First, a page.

Wigeon (Anas penelope)



Wigeon © Ray Scally

Wigeon © Ray Scally

There is no evidence that Wigeon has ever bred in the wild in Cheshire and Wirral, and the records in this Atlas survey were typical of those in many other years. Single birds were present in the breeding season at a number of sites, with some waters holding several birds. Of course, any sighting of a lone male duck in the breeding season should be followed up in case he has a nesting female hidden away, but none of them gave any hint of that. This vegetarian species is the wildfowlers’ favourite, and a few summering Wigeons over the years are birds with ‘pricked’ wings, unable to fly well enough to migrate. Four tetrads had records of pairs in suitable breeding habitat, including birds displaying at Inner Marsh Farm (SJ37B), all counting as ‘probable breeding’, but nowhere has a nest ever been found or chicks seen.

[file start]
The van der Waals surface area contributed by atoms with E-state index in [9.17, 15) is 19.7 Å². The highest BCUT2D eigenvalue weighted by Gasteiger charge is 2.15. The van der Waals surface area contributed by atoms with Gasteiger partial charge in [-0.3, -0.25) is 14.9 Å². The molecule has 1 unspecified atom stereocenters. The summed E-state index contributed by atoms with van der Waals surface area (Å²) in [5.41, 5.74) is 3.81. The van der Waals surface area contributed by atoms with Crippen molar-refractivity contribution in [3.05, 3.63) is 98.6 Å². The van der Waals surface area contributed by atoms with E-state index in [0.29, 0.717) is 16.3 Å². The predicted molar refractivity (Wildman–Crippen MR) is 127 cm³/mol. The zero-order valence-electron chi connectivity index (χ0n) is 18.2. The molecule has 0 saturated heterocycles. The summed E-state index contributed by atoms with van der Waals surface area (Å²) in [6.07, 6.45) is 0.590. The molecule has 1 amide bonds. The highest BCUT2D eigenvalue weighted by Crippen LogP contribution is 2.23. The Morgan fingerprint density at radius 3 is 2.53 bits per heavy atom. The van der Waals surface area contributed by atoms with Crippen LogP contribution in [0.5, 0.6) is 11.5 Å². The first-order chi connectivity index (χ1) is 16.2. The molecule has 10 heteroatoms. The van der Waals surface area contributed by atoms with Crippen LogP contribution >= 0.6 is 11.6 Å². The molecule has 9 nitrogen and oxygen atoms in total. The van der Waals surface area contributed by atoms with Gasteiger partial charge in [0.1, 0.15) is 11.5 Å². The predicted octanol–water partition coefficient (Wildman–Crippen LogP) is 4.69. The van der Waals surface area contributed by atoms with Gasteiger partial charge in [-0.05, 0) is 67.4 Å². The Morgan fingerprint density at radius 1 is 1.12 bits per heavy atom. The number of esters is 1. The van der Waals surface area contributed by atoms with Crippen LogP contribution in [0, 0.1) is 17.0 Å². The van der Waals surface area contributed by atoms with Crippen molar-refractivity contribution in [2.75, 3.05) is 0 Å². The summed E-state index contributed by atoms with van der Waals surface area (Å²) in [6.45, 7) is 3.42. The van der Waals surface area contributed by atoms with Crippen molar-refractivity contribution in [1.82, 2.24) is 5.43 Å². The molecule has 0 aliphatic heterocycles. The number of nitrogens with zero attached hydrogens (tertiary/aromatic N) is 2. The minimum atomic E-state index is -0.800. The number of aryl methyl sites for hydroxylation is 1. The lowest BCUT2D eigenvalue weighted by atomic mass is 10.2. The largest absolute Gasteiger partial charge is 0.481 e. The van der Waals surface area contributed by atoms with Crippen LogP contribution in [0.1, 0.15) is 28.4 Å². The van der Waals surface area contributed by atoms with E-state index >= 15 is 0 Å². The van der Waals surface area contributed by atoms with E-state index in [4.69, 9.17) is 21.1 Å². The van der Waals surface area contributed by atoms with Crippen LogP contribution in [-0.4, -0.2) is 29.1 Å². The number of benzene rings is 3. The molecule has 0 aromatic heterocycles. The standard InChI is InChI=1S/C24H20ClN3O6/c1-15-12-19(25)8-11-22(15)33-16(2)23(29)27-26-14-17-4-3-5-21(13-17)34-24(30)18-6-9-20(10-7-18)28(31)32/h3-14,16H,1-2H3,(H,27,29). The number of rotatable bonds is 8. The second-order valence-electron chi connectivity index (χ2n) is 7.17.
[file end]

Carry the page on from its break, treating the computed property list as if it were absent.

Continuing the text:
This story is typical of most counties in Britain. Wigeon is a scarce enough breeding bird for its fortunes to be monitored by the Rare Breeding Birds Panel, and their report for 2004 shows that birds were summering in many counties, and pairs often present, but there were only 20 pairs confirmed breeding in England, in Essex (1 pair), Northumberland (4 pairs) and Yorkshire (15 pairs) (Holling et al 2007).

The Second BTO Atlas, covering 1988-91, showed that most of the British breeding Wigeons were in the north Pennines and Scotland. They were mainly nesting on the shores of upland lakes and bogs, and their breeding season requirements are little understood although they noticeably avoided acidic waters. The few sporadic breeders in East Anglia use habitats more akin to those in Cheshire. During this survey birds were recorded mostly on medium and

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